Airlines and destinations

Destinations with direct service from PBI


Airlines Destinations Concourse
Air Canada Seasonal: Toronto–Pearson C
Air Canada Rouge Seasonal: Montreal–Trudeau (begins January 15, 2016)[13] C
Allegiant Air Asheville
Seasonal: Pittsburgh (begins February 19, 2016)[14]
American Airlines Charlotte, Chicago–O'Hare, Dallas/Fort Worth, Philadelphia, Washington–National
Seasonal: New York–LaGuardia
Bahamasair Marsh Harbour, Nassau A
Canadian North Seasonal Charter: Quebec City (begins January 31, 2016) C
Delta Air Lines Atlanta, Detroit, New York–LaGuardia
Seasonal: Boston, New York–JFK
Delta Connection Seasonal: New York–JFK C
Frontier Airlines Seasonal: Denver, Trenton C
JetBlue Airways Boston, Hartford, Newark, New York–JFK, New York–LaGuardia, Washington–National, White Plains C
Silver Airways Freeport, Marsh Harbour, Tampa A
Southwest Airlines Atlanta, Baltimore, Long Island/Islip, Philadelphia
Seasonal: Buffalo, Chicago–Midway, Hartford, Pittsburgh, Providence
Spirit Airlines Seasonal: Atlantic City, Boston C
United Airlines Newark B
United Express Houston-Intercontinental B
WestJet Seasonal: Toronto–Pearson C


Airlines Destinations
FedEx Express Memphis


TBusiest domestic routes from PBI (Oct. 2014 - Sep 2015)[15]
Rank City Passengers Carriers
1 Atlanta, GA 640,000 Delta, Southwest
2 New York-LaGuardia, NY 351,000 American, Delta, JetBlue
3 Newark, NJ 343,000 JetBlue, United
4 New York-JFK, NY 229,000 Delta, JetBlue
5 Charlotte, NC 215,000 US Airways
6 Boston, MA 205,000 Delta, JetBlue, Spirit
7 Philadelphia, PA 133,000 Southwest, US Airways
8 Baltimore, MD 133,500 Southwest
9 Dallas/Fort Worth, TX 120,000 American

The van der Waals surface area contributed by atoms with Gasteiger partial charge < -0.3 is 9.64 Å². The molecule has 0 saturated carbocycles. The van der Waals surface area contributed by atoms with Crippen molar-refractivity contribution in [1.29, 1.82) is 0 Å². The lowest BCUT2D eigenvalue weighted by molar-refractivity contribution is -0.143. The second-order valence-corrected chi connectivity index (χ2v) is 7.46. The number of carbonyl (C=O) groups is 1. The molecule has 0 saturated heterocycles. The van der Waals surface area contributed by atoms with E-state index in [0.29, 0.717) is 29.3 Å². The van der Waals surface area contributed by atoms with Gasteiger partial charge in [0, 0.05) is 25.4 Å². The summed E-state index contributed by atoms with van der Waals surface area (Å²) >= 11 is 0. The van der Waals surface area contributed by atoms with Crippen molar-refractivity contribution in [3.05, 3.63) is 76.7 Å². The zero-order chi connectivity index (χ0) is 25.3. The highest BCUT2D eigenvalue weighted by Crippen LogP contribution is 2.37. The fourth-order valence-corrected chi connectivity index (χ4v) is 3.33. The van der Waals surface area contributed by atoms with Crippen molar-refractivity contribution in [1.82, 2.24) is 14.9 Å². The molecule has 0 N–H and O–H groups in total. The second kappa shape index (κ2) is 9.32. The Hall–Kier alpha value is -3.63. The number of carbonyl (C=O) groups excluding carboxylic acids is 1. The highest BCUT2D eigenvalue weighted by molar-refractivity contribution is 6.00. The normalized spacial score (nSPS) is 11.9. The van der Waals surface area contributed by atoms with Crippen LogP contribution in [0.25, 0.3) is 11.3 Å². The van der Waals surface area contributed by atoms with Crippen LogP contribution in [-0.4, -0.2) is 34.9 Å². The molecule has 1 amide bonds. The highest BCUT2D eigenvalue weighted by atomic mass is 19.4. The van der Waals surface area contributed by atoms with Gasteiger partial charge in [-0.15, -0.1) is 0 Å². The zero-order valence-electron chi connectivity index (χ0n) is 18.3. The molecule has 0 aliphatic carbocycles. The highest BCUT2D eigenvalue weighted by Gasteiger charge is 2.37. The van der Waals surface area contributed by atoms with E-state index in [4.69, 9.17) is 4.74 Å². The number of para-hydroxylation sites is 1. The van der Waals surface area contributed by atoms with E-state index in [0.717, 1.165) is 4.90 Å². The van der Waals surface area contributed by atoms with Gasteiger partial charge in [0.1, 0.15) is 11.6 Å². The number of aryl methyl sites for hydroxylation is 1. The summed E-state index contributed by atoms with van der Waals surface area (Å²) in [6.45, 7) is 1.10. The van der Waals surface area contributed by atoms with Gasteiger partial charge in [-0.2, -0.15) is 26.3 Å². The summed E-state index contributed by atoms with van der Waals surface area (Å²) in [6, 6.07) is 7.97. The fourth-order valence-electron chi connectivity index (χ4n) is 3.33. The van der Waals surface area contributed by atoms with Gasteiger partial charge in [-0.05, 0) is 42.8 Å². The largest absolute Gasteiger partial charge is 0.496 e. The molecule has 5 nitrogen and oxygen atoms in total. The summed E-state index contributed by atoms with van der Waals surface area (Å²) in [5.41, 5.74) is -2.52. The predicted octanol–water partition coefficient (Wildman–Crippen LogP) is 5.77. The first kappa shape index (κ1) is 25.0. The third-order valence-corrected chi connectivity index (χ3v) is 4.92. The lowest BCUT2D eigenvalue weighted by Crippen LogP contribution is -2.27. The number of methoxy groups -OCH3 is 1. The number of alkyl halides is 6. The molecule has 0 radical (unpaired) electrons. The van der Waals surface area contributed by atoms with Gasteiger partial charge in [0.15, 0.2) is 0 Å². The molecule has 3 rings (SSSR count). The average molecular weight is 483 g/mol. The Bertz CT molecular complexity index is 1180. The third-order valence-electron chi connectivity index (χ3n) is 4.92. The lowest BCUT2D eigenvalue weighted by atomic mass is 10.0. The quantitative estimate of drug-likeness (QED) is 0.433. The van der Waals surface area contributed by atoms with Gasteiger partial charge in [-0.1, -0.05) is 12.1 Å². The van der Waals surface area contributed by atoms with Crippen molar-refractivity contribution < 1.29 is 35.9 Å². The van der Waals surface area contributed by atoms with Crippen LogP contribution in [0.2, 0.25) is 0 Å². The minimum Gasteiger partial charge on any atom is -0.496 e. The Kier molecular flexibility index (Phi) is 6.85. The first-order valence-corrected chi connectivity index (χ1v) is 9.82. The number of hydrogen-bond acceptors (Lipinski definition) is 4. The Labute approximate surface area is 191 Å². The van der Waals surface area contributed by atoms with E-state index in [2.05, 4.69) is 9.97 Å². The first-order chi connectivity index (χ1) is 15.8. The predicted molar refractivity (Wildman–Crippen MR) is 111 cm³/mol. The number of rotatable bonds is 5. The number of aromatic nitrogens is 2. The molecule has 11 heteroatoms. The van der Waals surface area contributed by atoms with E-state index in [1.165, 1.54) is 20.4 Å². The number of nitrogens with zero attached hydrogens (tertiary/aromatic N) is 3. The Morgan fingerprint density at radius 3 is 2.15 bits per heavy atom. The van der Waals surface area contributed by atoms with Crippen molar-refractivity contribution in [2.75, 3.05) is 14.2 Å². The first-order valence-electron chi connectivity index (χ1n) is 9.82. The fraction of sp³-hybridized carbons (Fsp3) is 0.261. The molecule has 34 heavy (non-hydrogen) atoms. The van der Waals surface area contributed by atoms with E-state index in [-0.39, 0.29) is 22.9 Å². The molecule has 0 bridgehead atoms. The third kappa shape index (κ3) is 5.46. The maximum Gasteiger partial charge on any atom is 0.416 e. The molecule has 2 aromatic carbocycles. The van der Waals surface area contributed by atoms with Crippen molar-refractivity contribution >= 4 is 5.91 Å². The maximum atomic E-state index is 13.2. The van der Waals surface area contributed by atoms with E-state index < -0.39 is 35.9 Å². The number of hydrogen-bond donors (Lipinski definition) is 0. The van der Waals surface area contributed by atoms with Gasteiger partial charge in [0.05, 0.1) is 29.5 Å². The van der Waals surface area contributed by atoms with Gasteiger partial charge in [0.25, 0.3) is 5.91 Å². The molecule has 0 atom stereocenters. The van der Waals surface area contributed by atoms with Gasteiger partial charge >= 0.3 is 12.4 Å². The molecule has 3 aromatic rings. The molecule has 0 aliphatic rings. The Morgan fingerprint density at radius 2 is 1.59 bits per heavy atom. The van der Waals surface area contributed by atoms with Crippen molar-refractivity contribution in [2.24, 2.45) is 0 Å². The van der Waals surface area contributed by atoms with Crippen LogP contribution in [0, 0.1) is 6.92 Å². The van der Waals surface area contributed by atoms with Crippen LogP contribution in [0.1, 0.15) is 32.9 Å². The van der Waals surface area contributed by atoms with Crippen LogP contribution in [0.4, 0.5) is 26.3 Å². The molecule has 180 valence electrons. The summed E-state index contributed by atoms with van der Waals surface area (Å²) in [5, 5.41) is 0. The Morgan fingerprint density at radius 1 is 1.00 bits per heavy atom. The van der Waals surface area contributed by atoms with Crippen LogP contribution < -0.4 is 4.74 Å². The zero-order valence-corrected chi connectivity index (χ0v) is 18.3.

10 White Plains, NY 106,000 JetBlue
Annual passenger traffic (enplaned + deplaned) at PPBI, 1989 through 2014[16]
Year Passengers
2014 5,886,384
2013 5,691,747
2012 5,609,168
2011 5,769,583
2010 5,887,723
2009 5,994,606
2008 6,476,303
2007 6,936,449
2006 6,824,789
2005 7,014,237
2004 6,537,263
2003 6,014,186
2002 5,483,662
2001 5,939,404
2000 5,842,594
1999 5,742,634
1998 5,899,482
1997 5,813,361
1996 5,680,913
1995 5,418,831
1994 5,588,434
1993 5,074,132
1992 5,023,693
1991 5,077,573
1990 5,691,410
1989 5,115,700

Public transportation

Palm Tran buses No. 40 and No. 44 serve the airport. Both provide connections to the West Palm Beach Tri-Rail/Amtrak/Greyhound station.


In conjunction with the slated construction of a new ATC tower at PBIA, the FAA intended to transfer all of PBIA's air traffic controllers whose assigned sector is between 5 and 40 miles (60 km) from the airport to a remote facility at Miami International Airport. Ground traffic controllers, and approach controllers whose sector is within 5 miles (8 km) of the runway would have remained at PBIA. The FAA cited the move as a cost-cutting measure, but critics say that it creates a risk to South Florida air traffic if the Miami facility is damaged in a hurricane, or terrorist attack. The National Air Traffic Controllers Association opposed the move. The remote facility at Miami International Airport currently houses air traffic controllers for both Miami and Fort Lauderdale international airports.

Donald Trump sued to block the expansion of one of the runways at PBIA in 2010.[17] In 2015 he initiated a lawsuit over the flight path that passes over his Mar-A-Lago estate.[18]

Incidents involving PBI

See also


  1. 1.0 1.1 FAA Airport Master Record for PBI (Form 5010 PDF), effective December 17, 2009
  2. 2.0 2.1 Palm Beach Air Force Base
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  16. Passenger Statistics Reports Retrieved on March 6, 2015.
  17. Playford, Adam. Trump sues to prevent runway expansion, The Palm Beach Post,, July 19, 2010
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  23. "Spirit Airlines emergency landing at Palm Beach International Airport"
  24. "Delta Flight 2014 from Atlanta to West Palm Beach lands safely after declaring emergency"

External links